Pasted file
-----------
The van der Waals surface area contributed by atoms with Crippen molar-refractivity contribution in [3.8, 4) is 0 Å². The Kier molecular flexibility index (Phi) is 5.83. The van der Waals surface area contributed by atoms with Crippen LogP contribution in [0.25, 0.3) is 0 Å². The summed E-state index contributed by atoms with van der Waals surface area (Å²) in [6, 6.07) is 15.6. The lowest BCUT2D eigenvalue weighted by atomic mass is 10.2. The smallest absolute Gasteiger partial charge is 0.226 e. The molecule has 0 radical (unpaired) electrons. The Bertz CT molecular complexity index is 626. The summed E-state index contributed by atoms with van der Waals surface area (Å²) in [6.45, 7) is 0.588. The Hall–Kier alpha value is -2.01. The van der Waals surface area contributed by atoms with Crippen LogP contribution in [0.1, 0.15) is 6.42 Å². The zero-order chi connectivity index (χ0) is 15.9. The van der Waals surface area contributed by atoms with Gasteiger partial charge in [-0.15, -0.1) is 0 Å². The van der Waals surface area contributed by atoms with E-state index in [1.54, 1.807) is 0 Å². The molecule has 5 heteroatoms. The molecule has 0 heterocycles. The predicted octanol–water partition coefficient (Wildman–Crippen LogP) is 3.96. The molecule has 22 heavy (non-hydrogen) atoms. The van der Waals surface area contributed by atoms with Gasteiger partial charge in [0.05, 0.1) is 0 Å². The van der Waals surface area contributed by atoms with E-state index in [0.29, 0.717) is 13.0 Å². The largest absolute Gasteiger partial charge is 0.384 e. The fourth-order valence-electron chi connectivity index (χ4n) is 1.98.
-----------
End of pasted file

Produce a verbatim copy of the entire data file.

The van der Waals surface area contributed by atoms with Crippen molar-refractivity contribution in [3.8, 4) is 0 Å². The Kier molecular flexibility index (Phi) is 5.83. The van der Waals surface area contributed by atoms with Crippen LogP contribution in [0.25, 0.3) is 0 Å². The summed E-state index contributed by atoms with van der Waals surface area (Å²) in [6, 6.07) is 15.6. The lowest BCUT2D eigenvalue weighted by atomic mass is 10.2. The smallest absolute Gasteiger partial charge is 0.226 e. The molecule has 0 radical (unpaired) electrons. The Bertz CT molecular complexity index is 626. The summed E-state index contributed by atoms with van der Waals surface area (Å²) in [6.45, 7) is 0.588. The Hall–Kier alpha value is -2.01. The van der Waals surface area contributed by atoms with Crippen LogP contribution in [0.1, 0.15) is 6.42 Å². The zero-order chi connectivity index (χ0) is 15.9. The van der Waals surface area contributed by atoms with Gasteiger partial charge in [-0.15, -0.1) is 0 Å². The van der Waals surface area contributed by atoms with E-state index in [1.54, 1.807) is 0 Å². The molecule has 5 heteroatoms. The molecule has 0 heterocycles. The predicted octanol–water partition coefficient (Wildman–Crippen LogP) is 3.96. The molecule has 22 heavy (non-hydrogen) atoms. The van der Waals surface area contributed by atoms with Gasteiger partial charge in [0.05, 0.1) is 0 Å². The van der Waals surface area contributed by atoms with E-state index in [0.29, 0.717) is 13.0 Å². The largest absolute Gasteiger partial charge is 0.384 e. The fourth-order valence-electron chi connectivity index (χ4n) is 1.98.